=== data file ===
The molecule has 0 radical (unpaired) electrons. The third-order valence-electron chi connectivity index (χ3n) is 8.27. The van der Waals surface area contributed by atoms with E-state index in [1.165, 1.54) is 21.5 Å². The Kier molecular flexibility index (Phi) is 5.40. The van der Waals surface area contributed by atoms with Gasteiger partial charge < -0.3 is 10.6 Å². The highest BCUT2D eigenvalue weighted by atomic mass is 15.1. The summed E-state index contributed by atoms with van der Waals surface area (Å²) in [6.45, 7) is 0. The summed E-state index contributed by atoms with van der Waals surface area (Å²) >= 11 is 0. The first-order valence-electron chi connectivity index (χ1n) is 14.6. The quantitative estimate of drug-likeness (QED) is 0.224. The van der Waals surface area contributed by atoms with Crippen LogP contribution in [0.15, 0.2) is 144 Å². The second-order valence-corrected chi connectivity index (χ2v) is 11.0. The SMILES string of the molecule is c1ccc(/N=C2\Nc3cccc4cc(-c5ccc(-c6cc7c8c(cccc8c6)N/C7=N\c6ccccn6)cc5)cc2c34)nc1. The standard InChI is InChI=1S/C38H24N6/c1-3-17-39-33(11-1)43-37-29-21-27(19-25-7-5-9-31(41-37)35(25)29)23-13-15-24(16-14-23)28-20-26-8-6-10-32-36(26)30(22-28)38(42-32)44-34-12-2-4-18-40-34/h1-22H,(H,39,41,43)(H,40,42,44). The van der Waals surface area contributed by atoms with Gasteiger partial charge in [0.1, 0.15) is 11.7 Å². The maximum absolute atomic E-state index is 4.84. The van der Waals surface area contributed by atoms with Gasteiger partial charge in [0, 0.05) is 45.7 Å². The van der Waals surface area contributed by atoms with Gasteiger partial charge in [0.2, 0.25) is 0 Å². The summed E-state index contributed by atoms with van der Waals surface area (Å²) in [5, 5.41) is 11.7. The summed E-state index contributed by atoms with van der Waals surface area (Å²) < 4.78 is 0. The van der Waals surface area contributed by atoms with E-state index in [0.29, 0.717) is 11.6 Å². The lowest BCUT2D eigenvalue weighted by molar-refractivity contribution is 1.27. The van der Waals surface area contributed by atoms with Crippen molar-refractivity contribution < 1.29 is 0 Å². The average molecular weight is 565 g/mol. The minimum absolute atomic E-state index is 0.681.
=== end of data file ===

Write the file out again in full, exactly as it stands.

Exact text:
The molecule has 0 radical (unpaired) electrons. The third-order valence-electron chi connectivity index (χ3n) is 8.27. The van der Waals surface area contributed by atoms with E-state index in [1.165, 1.54) is 21.5 Å². The Kier molecular flexibility index (Phi) is 5.40. The van der Waals surface area contributed by atoms with Gasteiger partial charge < -0.3 is 10.6 Å². The highest BCUT2D eigenvalue weighted by atomic mass is 15.1. The summed E-state index contributed by atoms with van der Waals surface area (Å²) in [6.45, 7) is 0. The summed E-state index contributed by atoms with van der Waals surface area (Å²) >= 11 is 0. The first-order valence-electron chi connectivity index (χ1n) is 14.6. The quantitative estimate of drug-likeness (QED) is 0.224. The van der Waals surface area contributed by atoms with Crippen LogP contribution in [0.15, 0.2) is 144 Å². The second-order valence-corrected chi connectivity index (χ2v) is 11.0. The SMILES string of the molecule is c1ccc(/N=C2\Nc3cccc4cc(-c5ccc(-c6cc7c8c(cccc8c6)N/C7=N\c6ccccn6)cc5)cc2c34)nc1. The standard InChI is InChI=1S/C38H24N6/c1-3-17-39-33(11-1)43-37-29-21-27(19-25-7-5-9-31(41-37)35(25)29)23-13-15-24(16-14-23)28-20-26-8-6-10-32-36(26)30(22-28)38(42-32)44-34-12-2-4-18-40-34/h1-22H,(H,39,41,43)(H,40,42,44). The van der Waals surface area contributed by atoms with Gasteiger partial charge in [0.1, 0.15) is 11.7 Å². The maximum absolute atomic E-state index is 4.84. The van der Waals surface area contributed by atoms with Gasteiger partial charge in [0, 0.05) is 45.7 Å². The van der Waals surface area contributed by atoms with Gasteiger partial charge in [0.2, 0.25) is 0 Å². The summed E-state index contributed by atoms with van der Waals surface area (Å²) in [5, 5.41) is 11.7. The summed E-state index contributed by atoms with van der Waals surface area (Å²) < 4.78 is 0. The van der Waals surface area contributed by atoms with E-state index in [0.29, 0.717) is 11.6 Å². The lowest BCUT2D eigenvalue weighted by molar-refractivity contribution is 1.27. The van der Waals surface area contributed by atoms with Crippen molar-refractivity contribution < 1.29 is 0 Å². The average molecular weight is 565 g/mol. The minimum absolute atomic E-state index is 0.681.